Tourette Syndrome (Gilles de la Tourette Syndrome) is lifelong movement disorder which begins in childhood or adolescence. While a genetic condition (with the gene mapped to chromosome 18q22.1) that often shows an autosomal dominant pattern of inheritance, it is often classified as a psychological condition because of the associated behavioral issues.


A tic is defined as a sudden, rapid, recurrent, nonrhythmic, stereotyped movement or vocalization (DSM-IV).


Clinical features:

(1) age of onset 2-18 years of age, with mean age of 7 years

(2) both involuntary muscular movements (motor tics) and uncontrollable noises (vocal tics) present, although not necessarily at the same time

(3) tics tend to occur several times a day but may be intermittent. A tic-free period should not last > 3 months.

(4) symptoms tend to vary over time, and may show exacerbation by anxiety or stress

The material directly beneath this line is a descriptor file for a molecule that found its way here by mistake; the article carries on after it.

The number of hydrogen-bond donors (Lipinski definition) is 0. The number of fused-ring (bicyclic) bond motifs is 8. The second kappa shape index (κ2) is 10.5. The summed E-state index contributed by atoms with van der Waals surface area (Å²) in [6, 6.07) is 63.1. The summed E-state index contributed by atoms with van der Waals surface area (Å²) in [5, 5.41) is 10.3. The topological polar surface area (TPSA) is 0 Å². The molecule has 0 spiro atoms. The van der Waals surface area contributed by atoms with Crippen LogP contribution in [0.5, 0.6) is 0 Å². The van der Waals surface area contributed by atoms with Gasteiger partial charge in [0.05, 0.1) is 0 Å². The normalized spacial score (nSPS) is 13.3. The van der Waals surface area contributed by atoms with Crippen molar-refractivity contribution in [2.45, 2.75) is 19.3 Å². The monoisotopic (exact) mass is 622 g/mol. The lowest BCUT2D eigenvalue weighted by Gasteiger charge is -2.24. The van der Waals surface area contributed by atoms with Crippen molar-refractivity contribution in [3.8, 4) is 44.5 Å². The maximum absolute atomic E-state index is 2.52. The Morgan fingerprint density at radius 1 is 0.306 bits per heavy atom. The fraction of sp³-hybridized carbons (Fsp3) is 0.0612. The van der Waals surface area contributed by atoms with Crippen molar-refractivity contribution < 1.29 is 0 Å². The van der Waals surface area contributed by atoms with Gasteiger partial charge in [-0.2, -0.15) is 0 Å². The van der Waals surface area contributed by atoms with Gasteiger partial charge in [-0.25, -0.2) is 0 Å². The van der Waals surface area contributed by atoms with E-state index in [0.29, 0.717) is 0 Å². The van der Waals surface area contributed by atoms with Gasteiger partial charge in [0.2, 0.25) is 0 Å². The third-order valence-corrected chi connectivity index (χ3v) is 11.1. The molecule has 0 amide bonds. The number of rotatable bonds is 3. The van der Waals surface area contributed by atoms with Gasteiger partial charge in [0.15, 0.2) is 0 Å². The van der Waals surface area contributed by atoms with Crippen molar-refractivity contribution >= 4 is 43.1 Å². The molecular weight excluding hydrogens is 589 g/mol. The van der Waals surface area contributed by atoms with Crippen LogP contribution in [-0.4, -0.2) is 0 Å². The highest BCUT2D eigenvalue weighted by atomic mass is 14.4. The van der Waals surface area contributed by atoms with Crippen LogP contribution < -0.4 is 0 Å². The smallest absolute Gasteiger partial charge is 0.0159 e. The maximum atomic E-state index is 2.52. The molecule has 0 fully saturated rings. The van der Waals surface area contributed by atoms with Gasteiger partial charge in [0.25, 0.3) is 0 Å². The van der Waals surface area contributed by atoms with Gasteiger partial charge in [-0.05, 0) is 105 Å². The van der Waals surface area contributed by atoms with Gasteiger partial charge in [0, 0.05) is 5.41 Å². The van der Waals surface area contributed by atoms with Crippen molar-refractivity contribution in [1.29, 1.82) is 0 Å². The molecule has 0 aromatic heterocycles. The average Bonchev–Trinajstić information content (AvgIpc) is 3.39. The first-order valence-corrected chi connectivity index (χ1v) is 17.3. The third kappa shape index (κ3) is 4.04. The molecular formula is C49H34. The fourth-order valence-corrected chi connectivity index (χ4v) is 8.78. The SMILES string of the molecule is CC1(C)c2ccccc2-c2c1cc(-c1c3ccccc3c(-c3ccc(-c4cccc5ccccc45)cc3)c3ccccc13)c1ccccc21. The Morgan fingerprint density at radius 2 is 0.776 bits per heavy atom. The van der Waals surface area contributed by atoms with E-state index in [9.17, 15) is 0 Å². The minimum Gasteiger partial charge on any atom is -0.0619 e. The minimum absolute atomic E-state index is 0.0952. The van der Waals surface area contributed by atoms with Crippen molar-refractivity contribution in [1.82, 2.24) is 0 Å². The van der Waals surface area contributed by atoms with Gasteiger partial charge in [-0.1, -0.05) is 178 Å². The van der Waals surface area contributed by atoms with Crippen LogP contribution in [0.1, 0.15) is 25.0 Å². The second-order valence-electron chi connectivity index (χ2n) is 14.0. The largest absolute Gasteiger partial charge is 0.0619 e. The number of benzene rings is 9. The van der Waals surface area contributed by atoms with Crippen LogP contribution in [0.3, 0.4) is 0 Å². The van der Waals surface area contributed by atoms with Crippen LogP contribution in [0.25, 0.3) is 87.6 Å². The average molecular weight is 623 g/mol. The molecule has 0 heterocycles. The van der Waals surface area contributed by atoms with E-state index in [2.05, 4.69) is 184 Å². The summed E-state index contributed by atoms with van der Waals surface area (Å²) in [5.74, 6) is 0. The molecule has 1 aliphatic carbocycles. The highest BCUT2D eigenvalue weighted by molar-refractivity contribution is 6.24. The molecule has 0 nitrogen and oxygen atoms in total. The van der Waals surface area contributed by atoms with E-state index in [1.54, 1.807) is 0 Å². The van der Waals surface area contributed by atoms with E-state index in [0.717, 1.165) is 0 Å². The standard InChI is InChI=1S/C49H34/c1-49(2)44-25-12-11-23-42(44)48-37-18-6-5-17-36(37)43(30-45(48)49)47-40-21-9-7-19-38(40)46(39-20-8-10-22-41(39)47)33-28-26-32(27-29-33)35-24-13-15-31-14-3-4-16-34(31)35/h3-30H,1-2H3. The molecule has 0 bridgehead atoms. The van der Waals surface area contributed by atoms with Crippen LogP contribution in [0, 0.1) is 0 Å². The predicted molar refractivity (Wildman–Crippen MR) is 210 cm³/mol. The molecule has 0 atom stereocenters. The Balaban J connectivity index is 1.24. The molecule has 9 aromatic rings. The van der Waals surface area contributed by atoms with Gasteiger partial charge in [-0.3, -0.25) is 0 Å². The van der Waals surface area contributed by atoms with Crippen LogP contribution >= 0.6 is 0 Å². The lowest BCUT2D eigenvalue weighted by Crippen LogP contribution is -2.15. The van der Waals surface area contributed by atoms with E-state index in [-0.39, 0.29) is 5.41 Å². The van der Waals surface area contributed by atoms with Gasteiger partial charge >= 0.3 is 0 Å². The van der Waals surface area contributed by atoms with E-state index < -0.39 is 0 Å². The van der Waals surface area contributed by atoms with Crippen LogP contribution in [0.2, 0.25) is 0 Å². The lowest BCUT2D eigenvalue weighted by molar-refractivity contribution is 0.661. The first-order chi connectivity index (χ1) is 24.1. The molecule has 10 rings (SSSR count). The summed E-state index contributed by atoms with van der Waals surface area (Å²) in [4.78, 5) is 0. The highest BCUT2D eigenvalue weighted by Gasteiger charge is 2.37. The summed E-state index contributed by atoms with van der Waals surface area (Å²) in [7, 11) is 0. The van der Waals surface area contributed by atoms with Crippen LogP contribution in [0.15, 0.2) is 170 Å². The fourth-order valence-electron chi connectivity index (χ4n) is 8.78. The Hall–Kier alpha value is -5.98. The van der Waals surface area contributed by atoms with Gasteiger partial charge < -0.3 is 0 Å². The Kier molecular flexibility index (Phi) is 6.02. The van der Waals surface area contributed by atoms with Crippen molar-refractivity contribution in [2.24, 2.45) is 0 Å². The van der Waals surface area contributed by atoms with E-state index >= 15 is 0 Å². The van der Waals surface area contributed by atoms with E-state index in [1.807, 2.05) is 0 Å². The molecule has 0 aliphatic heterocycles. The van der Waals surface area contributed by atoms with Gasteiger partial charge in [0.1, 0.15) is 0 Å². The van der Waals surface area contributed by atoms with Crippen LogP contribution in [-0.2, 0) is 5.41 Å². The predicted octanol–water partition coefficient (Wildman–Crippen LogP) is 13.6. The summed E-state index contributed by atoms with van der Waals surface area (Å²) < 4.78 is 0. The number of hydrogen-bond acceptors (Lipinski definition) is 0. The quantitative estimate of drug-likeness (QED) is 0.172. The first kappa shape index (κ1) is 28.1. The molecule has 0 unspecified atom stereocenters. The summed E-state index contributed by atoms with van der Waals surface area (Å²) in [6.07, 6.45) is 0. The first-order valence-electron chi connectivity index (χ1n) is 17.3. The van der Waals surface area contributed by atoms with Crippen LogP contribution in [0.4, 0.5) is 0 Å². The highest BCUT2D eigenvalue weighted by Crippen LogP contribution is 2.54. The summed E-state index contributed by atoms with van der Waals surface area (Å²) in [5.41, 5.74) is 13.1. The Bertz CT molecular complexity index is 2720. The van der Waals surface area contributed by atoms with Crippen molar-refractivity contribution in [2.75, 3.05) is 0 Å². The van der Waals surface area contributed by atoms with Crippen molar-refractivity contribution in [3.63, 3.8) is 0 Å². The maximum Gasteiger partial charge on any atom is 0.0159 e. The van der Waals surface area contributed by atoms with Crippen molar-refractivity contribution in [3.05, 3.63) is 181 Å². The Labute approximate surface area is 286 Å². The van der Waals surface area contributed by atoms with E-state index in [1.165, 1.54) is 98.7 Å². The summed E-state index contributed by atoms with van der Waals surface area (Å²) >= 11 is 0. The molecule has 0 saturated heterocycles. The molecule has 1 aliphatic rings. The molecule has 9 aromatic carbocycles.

(5) symptoms disappear during sleep

(6) lasts > 12 months and is usually a lifelong condition

(7) obsessive compulsive behavior and/or attention deficit hyperactivity disorder may be present

(8) impairment in social, occupational or other areas of functioning

(9) other causes (stimulants, infection, metabolic conditions, etc.) excluded


Involuntary muscular movements include:

(1) fast eye blinking

(2) head jerking

(3) facial grimacing

(4) shrugging

(5) knee jerks

(6) grooming behaviors

(7) jumping


Uncontrollable noises may include:

(1) grunting

(2) snoring sounds

(3) sniffing

(4) throat clearing

(5) barking

(6) "odd" sounds

(7) echolalia (repetition of words spoken to the patient)

(8) coprolalia (obscene words out of context) or profanity


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